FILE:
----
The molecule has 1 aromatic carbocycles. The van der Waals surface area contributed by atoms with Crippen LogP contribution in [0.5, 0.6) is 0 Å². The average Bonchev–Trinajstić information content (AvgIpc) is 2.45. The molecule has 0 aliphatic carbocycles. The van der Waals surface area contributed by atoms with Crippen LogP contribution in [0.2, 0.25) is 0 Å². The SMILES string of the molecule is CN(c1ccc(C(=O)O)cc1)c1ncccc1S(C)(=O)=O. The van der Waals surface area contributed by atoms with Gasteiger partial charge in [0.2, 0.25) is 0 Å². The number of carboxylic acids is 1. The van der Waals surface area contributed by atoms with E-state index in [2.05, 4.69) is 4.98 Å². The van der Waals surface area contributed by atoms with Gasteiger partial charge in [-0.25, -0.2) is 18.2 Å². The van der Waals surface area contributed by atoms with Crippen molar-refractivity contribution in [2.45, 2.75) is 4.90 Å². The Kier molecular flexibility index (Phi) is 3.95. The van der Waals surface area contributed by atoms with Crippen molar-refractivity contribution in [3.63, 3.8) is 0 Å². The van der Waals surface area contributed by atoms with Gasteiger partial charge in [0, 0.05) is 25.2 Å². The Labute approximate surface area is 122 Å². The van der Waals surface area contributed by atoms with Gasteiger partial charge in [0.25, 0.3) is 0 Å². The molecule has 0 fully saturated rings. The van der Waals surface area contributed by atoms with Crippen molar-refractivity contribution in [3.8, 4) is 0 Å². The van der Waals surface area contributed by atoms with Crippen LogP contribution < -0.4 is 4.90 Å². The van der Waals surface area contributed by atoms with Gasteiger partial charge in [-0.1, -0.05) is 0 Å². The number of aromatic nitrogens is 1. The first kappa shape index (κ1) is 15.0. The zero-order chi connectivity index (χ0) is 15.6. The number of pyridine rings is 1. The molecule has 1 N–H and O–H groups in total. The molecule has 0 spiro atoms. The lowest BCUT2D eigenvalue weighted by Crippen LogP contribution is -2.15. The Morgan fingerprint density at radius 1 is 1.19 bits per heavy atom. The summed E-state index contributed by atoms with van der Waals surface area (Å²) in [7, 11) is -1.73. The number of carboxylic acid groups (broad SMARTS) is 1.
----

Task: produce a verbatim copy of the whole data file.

The molecule has 1 aromatic carbocycles. The van der Waals surface area contributed by atoms with Crippen LogP contribution in [0.5, 0.6) is 0 Å². The average Bonchev–Trinajstić information content (AvgIpc) is 2.45. The molecule has 0 aliphatic carbocycles. The van der Waals surface area contributed by atoms with Crippen LogP contribution in [0.2, 0.25) is 0 Å². The SMILES string of the molecule is CN(c1ccc(C(=O)O)cc1)c1ncccc1S(C)(=O)=O. The van der Waals surface area contributed by atoms with Gasteiger partial charge in [0.2, 0.25) is 0 Å². The number of carboxylic acids is 1. The van der Waals surface area contributed by atoms with E-state index in [2.05, 4.69) is 4.98 Å². The van der Waals surface area contributed by atoms with Gasteiger partial charge in [-0.25, -0.2) is 18.2 Å². The van der Waals surface area contributed by atoms with Crippen molar-refractivity contribution in [2.45, 2.75) is 4.90 Å². The Kier molecular flexibility index (Phi) is 3.95. The van der Waals surface area contributed by atoms with Crippen molar-refractivity contribution in [3.63, 3.8) is 0 Å². The van der Waals surface area contributed by atoms with Gasteiger partial charge in [0, 0.05) is 25.2 Å². The Labute approximate surface area is 122 Å². The van der Waals surface area contributed by atoms with Gasteiger partial charge in [0.25, 0.3) is 0 Å². The molecule has 0 fully saturated rings. The van der Waals surface area contributed by atoms with Crippen molar-refractivity contribution in [3.8, 4) is 0 Å². The van der Waals surface area contributed by atoms with Crippen LogP contribution < -0.4 is 4.90 Å². The van der Waals surface area contributed by atoms with Gasteiger partial charge in [-0.1, -0.05) is 0 Å². The number of aromatic nitrogens is 1. The first kappa shape index (κ1) is 15.0. The zero-order chi connectivity index (χ0) is 15.6. The number of pyridine rings is 1. The molecule has 1 N–H and O–H groups in total. The molecule has 0 spiro atoms. The lowest BCUT2D eigenvalue weighted by Crippen LogP contribution is -2.15. The Morgan fingerprint density at radius 1 is 1.19 bits per heavy atom. The summed E-state index contributed by atoms with van der Waals surface area (Å²) in [7, 11) is -1.73. The number of carboxylic acid groups (broad SMARTS) is 1.